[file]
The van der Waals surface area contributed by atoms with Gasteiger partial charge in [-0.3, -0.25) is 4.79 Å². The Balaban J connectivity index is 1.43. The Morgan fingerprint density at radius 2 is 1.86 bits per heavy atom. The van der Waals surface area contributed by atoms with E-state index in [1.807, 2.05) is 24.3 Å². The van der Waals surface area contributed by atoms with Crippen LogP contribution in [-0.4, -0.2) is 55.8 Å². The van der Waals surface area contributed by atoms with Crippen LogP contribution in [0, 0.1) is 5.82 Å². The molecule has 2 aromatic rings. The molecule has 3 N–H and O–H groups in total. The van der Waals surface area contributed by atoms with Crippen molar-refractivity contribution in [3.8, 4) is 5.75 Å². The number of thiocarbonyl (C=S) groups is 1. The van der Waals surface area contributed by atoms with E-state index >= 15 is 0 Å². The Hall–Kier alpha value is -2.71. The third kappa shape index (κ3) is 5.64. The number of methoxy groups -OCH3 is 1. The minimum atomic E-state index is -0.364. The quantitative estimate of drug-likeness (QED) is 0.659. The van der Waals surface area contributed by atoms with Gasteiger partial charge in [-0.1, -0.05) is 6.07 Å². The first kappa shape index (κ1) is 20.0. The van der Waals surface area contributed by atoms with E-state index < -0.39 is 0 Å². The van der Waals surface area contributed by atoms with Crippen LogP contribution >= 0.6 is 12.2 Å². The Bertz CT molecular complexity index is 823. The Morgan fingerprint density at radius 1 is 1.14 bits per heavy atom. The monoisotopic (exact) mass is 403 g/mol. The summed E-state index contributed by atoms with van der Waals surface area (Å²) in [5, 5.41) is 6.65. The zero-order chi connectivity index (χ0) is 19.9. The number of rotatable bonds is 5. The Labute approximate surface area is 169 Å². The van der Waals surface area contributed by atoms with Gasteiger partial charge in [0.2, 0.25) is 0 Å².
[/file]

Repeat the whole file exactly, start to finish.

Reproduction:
The van der Waals surface area contributed by atoms with Gasteiger partial charge in [-0.3, -0.25) is 4.79 Å². The Balaban J connectivity index is 1.43. The Morgan fingerprint density at radius 2 is 1.86 bits per heavy atom. The van der Waals surface area contributed by atoms with E-state index in [1.807, 2.05) is 24.3 Å². The van der Waals surface area contributed by atoms with Crippen LogP contribution in [-0.4, -0.2) is 55.8 Å². The van der Waals surface area contributed by atoms with Crippen LogP contribution in [0, 0.1) is 5.82 Å². The molecule has 2 aromatic rings. The molecule has 3 N–H and O–H groups in total. The van der Waals surface area contributed by atoms with Crippen molar-refractivity contribution in [3.8, 4) is 5.75 Å². The number of thiocarbonyl (C=S) groups is 1. The van der Waals surface area contributed by atoms with E-state index >= 15 is 0 Å². The Hall–Kier alpha value is -2.71. The third kappa shape index (κ3) is 5.64. The number of methoxy groups -OCH3 is 1. The minimum atomic E-state index is -0.364. The quantitative estimate of drug-likeness (QED) is 0.659. The van der Waals surface area contributed by atoms with Gasteiger partial charge in [-0.1, -0.05) is 6.07 Å². The first kappa shape index (κ1) is 20.0. The van der Waals surface area contributed by atoms with E-state index < -0.39 is 0 Å². The van der Waals surface area contributed by atoms with Crippen LogP contribution >= 0.6 is 12.2 Å². The Bertz CT molecular complexity index is 823. The Morgan fingerprint density at radius 1 is 1.14 bits per heavy atom. The monoisotopic (exact) mass is 403 g/mol. The summed E-state index contributed by atoms with van der Waals surface area (Å²) in [5, 5.41) is 6.65. The zero-order chi connectivity index (χ0) is 19.9. The number of rotatable bonds is 5. The Labute approximate surface area is 169 Å². The van der Waals surface area contributed by atoms with Gasteiger partial charge in [0.2, 0.25) is 0 Å².